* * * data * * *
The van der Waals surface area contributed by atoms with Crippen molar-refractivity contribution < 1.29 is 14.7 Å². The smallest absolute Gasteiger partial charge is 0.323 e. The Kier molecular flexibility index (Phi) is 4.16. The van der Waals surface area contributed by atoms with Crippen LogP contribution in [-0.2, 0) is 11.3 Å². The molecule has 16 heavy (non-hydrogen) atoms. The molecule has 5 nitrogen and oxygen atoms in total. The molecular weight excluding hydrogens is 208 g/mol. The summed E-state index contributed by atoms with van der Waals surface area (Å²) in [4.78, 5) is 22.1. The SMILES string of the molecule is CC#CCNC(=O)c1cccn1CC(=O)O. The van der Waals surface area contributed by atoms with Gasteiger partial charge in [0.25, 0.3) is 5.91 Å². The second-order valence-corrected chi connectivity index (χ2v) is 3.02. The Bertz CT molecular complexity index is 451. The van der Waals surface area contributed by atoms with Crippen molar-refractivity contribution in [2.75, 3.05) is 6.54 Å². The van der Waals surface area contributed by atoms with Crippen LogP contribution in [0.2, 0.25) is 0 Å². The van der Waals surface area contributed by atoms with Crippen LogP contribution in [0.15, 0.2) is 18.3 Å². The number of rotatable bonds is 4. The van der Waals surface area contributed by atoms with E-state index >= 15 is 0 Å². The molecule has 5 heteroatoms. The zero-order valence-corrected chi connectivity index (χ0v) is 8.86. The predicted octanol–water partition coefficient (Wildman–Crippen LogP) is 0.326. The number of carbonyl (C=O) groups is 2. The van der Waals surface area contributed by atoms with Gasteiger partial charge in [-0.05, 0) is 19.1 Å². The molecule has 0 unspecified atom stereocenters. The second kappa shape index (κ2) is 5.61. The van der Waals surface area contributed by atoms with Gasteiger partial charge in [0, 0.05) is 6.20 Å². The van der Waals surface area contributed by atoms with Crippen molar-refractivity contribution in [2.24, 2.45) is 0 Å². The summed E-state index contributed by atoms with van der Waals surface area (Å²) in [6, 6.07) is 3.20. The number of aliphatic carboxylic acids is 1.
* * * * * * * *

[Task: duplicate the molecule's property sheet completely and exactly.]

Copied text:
The van der Waals surface area contributed by atoms with Crippen molar-refractivity contribution < 1.29 is 14.7 Å². The smallest absolute Gasteiger partial charge is 0.323 e. The Kier molecular flexibility index (Phi) is 4.16. The van der Waals surface area contributed by atoms with Crippen LogP contribution in [-0.2, 0) is 11.3 Å². The molecule has 16 heavy (non-hydrogen) atoms. The molecule has 5 nitrogen and oxygen atoms in total. The molecular weight excluding hydrogens is 208 g/mol. The summed E-state index contributed by atoms with van der Waals surface area (Å²) in [4.78, 5) is 22.1. The SMILES string of the molecule is CC#CCNC(=O)c1cccn1CC(=O)O. The van der Waals surface area contributed by atoms with Gasteiger partial charge in [0.25, 0.3) is 5.91 Å². The second-order valence-corrected chi connectivity index (χ2v) is 3.02. The Bertz CT molecular complexity index is 451. The van der Waals surface area contributed by atoms with Crippen molar-refractivity contribution in [2.75, 3.05) is 6.54 Å². The van der Waals surface area contributed by atoms with Crippen LogP contribution in [0.2, 0.25) is 0 Å². The van der Waals surface area contributed by atoms with Crippen LogP contribution in [0.15, 0.2) is 18.3 Å². The number of rotatable bonds is 4. The van der Waals surface area contributed by atoms with E-state index >= 15 is 0 Å². The molecule has 5 heteroatoms. The zero-order valence-corrected chi connectivity index (χ0v) is 8.86. The predicted octanol–water partition coefficient (Wildman–Crippen LogP) is 0.326. The number of carbonyl (C=O) groups is 2. The van der Waals surface area contributed by atoms with Gasteiger partial charge in [-0.05, 0) is 19.1 Å². The molecule has 0 unspecified atom stereocenters. The second kappa shape index (κ2) is 5.61. The van der Waals surface area contributed by atoms with Gasteiger partial charge in [0, 0.05) is 6.20 Å². The van der Waals surface area contributed by atoms with Crippen molar-refractivity contribution in [2.24, 2.45) is 0 Å². The summed E-state index contributed by atoms with van der Waals surface area (Å²) in [6, 6.07) is 3.20. The number of aliphatic carboxylic acids is 1.